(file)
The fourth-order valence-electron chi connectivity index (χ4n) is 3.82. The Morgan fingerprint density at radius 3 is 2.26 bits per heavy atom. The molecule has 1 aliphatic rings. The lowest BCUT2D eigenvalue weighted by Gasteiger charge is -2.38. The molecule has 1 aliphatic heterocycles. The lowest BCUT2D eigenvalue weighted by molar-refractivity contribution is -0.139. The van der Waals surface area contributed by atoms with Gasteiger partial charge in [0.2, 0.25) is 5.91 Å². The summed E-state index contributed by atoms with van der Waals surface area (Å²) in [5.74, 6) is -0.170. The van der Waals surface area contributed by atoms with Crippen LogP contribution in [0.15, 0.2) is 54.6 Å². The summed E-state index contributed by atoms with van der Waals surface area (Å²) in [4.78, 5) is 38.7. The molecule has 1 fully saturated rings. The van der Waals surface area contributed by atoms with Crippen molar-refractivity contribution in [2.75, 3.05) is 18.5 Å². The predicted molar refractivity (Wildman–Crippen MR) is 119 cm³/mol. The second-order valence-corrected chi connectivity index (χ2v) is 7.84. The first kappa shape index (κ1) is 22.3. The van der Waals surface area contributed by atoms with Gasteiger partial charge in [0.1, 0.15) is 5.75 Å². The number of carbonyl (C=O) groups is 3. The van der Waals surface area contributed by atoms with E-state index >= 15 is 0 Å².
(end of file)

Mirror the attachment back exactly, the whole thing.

The fourth-order valence-electron chi connectivity index (χ4n) is 3.82. The Morgan fingerprint density at radius 3 is 2.26 bits per heavy atom. The molecule has 1 aliphatic rings. The lowest BCUT2D eigenvalue weighted by Gasteiger charge is -2.38. The molecule has 1 aliphatic heterocycles. The lowest BCUT2D eigenvalue weighted by molar-refractivity contribution is -0.139. The van der Waals surface area contributed by atoms with Gasteiger partial charge in [0.2, 0.25) is 5.91 Å². The summed E-state index contributed by atoms with van der Waals surface area (Å²) in [5.74, 6) is -0.170. The van der Waals surface area contributed by atoms with Crippen LogP contribution in [0.15, 0.2) is 54.6 Å². The summed E-state index contributed by atoms with van der Waals surface area (Å²) in [4.78, 5) is 38.7. The molecule has 1 fully saturated rings. The van der Waals surface area contributed by atoms with Crippen molar-refractivity contribution in [2.75, 3.05) is 18.5 Å². The predicted molar refractivity (Wildman–Crippen MR) is 119 cm³/mol. The second-order valence-corrected chi connectivity index (χ2v) is 7.84. The first kappa shape index (κ1) is 22.3. The van der Waals surface area contributed by atoms with Gasteiger partial charge in [0.1, 0.15) is 5.75 Å². The number of carbonyl (C=O) groups is 3. The van der Waals surface area contributed by atoms with E-state index >= 15 is 0 Å².